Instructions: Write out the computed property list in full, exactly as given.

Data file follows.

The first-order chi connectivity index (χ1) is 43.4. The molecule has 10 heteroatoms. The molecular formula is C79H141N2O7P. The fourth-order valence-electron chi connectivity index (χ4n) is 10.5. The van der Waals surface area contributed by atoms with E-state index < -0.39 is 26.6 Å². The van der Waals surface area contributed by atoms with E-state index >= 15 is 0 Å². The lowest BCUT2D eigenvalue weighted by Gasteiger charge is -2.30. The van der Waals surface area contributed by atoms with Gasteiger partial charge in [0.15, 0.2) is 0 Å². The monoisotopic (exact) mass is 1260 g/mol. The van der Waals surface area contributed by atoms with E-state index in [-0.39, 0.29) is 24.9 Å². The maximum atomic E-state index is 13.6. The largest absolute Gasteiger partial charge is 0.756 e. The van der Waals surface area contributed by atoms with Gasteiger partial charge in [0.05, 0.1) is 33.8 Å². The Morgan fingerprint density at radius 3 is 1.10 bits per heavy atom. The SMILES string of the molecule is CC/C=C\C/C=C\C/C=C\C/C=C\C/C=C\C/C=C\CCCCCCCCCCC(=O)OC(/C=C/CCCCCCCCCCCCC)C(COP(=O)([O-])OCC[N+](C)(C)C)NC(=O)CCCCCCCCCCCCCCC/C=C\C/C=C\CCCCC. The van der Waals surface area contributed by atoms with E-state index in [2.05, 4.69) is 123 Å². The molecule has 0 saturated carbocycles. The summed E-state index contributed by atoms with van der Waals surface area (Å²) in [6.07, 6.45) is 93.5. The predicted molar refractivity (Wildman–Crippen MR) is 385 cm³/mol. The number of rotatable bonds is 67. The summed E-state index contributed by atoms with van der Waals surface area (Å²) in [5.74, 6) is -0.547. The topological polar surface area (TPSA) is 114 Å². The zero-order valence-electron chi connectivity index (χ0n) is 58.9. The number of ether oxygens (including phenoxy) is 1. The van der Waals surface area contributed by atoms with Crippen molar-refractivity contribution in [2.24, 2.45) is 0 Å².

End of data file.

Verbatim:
The first-order chi connectivity index (χ1) is 43.4. The molecule has 10 heteroatoms. The molecular formula is C79H141N2O7P. The fourth-order valence-electron chi connectivity index (χ4n) is 10.5. The van der Waals surface area contributed by atoms with E-state index < -0.39 is 26.6 Å². The van der Waals surface area contributed by atoms with E-state index >= 15 is 0 Å². The lowest BCUT2D eigenvalue weighted by Gasteiger charge is -2.30. The van der Waals surface area contributed by atoms with Gasteiger partial charge in [0.15, 0.2) is 0 Å². The monoisotopic (exact) mass is 1260 g/mol. The van der Waals surface area contributed by atoms with E-state index in [-0.39, 0.29) is 24.9 Å². The maximum atomic E-state index is 13.6. The largest absolute Gasteiger partial charge is 0.756 e. The van der Waals surface area contributed by atoms with Gasteiger partial charge in [0.05, 0.1) is 33.8 Å². The Morgan fingerprint density at radius 3 is 1.10 bits per heavy atom. The SMILES string of the molecule is CC/C=C\C/C=C\C/C=C\C/C=C\C/C=C\C/C=C\CCCCCCCCCCC(=O)OC(/C=C/CCCCCCCCCCCCC)C(COP(=O)([O-])OCC[N+](C)(C)C)NC(=O)CCCCCCCCCCCCCCC/C=C\C/C=C\CCCCC. The van der Waals surface area contributed by atoms with E-state index in [2.05, 4.69) is 123 Å². The molecule has 0 saturated carbocycles. The summed E-state index contributed by atoms with van der Waals surface area (Å²) in [6.07, 6.45) is 93.5. The predicted molar refractivity (Wildman–Crippen MR) is 385 cm³/mol. The number of rotatable bonds is 67. The summed E-state index contributed by atoms with van der Waals surface area (Å²) in [5.74, 6) is -0.547. The topological polar surface area (TPSA) is 114 Å². The zero-order valence-electron chi connectivity index (χ0n) is 58.9. The number of ether oxygens (including phenoxy) is 1. The van der Waals surface area contributed by atoms with Crippen molar-refractivity contribution in [2.24, 2.45) is 0 Å².